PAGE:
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The Russia-Ukraine crisis could trigger increases in Europe’s gas prices

Growing tensions between Russia and Ukraine have cast a shadow over energy markets, and uncertainty could mean a longer period of high gas prices for Europe, analysts say.

"It's a very tight gas market ... and there's no doubt that this sense of imminent crisis building with Russia and Ukraine is also hanging over the market, especially as Russia supplies about 35% of Europe's gas," said energy expert Dan Yergin. CNBC Monday.

If the crisis escalates, gas prices in Europe - which rose to highs last year - could rise further, the research firm Capital Economics warned in a note over the weekend.

William Jackson, chief economist for emerging markets at Capital Economics, pointed out that in addition to Europe's dependence on Russia for gas, stocks are also low right now.

"If sanctions were to be imposed on Russia's energy exports, or if Russia used gas exports as a tool for leverage, European natural gas prices would probably rise," he said.

Tensions between Russia and Ukraine have risen in recent months amid several reports that Russian troops have gathered at the border with Ukraine.

The development prompted speculation that Russia was preparing to invade the country and sparked fears of a repeat of Moscow's illegal annexation and occupation of Crimea in 2014. Moscow has repeatedly denied these allegations.

Ukrainian Territorial Defense Forces, the military reserve of the Ukrainian Armed Forces, which holds wooden copies of Kalashnikov rifles, is participating in a military exercise near Kiev on December 25, 2021.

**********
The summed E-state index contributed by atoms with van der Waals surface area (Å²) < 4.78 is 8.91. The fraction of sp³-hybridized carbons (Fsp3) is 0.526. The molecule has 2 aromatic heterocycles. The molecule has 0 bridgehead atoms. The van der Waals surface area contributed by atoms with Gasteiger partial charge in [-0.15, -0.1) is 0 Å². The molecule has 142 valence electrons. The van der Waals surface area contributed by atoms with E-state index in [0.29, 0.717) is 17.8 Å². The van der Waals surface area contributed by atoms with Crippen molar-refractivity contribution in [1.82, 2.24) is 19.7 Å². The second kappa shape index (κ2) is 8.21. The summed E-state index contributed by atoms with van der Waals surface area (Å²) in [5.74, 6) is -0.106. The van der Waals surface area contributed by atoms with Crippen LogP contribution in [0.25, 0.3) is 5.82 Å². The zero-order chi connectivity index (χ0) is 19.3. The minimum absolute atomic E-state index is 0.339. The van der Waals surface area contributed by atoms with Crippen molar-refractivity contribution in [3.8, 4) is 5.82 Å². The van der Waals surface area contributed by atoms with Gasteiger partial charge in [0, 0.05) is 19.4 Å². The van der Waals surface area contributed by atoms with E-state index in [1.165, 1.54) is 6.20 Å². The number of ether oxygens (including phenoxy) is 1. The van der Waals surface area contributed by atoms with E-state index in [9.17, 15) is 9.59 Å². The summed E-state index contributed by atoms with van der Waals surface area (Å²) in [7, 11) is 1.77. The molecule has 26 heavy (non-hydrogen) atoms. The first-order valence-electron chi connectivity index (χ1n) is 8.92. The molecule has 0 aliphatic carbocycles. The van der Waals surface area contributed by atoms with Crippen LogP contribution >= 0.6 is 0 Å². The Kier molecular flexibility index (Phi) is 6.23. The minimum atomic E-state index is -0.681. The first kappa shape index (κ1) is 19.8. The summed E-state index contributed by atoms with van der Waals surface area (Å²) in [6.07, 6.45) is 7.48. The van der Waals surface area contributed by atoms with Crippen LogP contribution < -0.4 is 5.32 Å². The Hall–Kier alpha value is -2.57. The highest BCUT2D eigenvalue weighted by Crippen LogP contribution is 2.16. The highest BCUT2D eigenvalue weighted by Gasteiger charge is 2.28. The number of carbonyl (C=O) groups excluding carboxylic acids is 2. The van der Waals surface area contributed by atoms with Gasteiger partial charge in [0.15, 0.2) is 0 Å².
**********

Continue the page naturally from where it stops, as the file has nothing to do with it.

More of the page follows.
Sergei Supinsky | AFP | Getty Images

Talks aimed at ending the crisis ended last week without any breakthrough.

US representatives and NATO members emerged from several days of heated discussions with Russian top officials without any decision - but with warnings that the situation along Ukraine's border is actually getting worse.

The impending crisis has sparked talk that the United States could impose sanctions on Russia to stop the Kremlin from invading Ukraine.

If that happens, European gas prices, according to Capital Economics, are likely to exceed the £ 180 per capita peak. MWh, which was seen at the end of last year.

"And some states that are very heavily dependent on Russian gas, especially in Eastern Europe, may be forced to ration power," Jackson added.

A massive gas crisis in Europe in the third quarter of last year led to European electricity prices rising to several years' heights.

As it is, gas supplies from Russia were already lower than normal, Jefferies pointed out in a note Sunday.

Imports of gas from Russia to northwestern Europe from August to December fell by 38% compared to the same period in 2018, according to the US Investment Bank.

Gas stocks in Europe are also lower than average - and have fallen by 21% per year. January 12, relative to the five-year average, the company said.

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"We expect the period of high natural gas prices to be prolonged. Gas flows from Russia will remain low as we enter the 2021/22 heating season with record low stocks," Jefferies said.

"There was this trend when this crisis started at the end of last year, to say 'oh, it's a stand-alone'," Yergin said, referring to the European gas crisis of 2021. "But if you look at the demand trends, the level of investment , you could see this repeating itself. "


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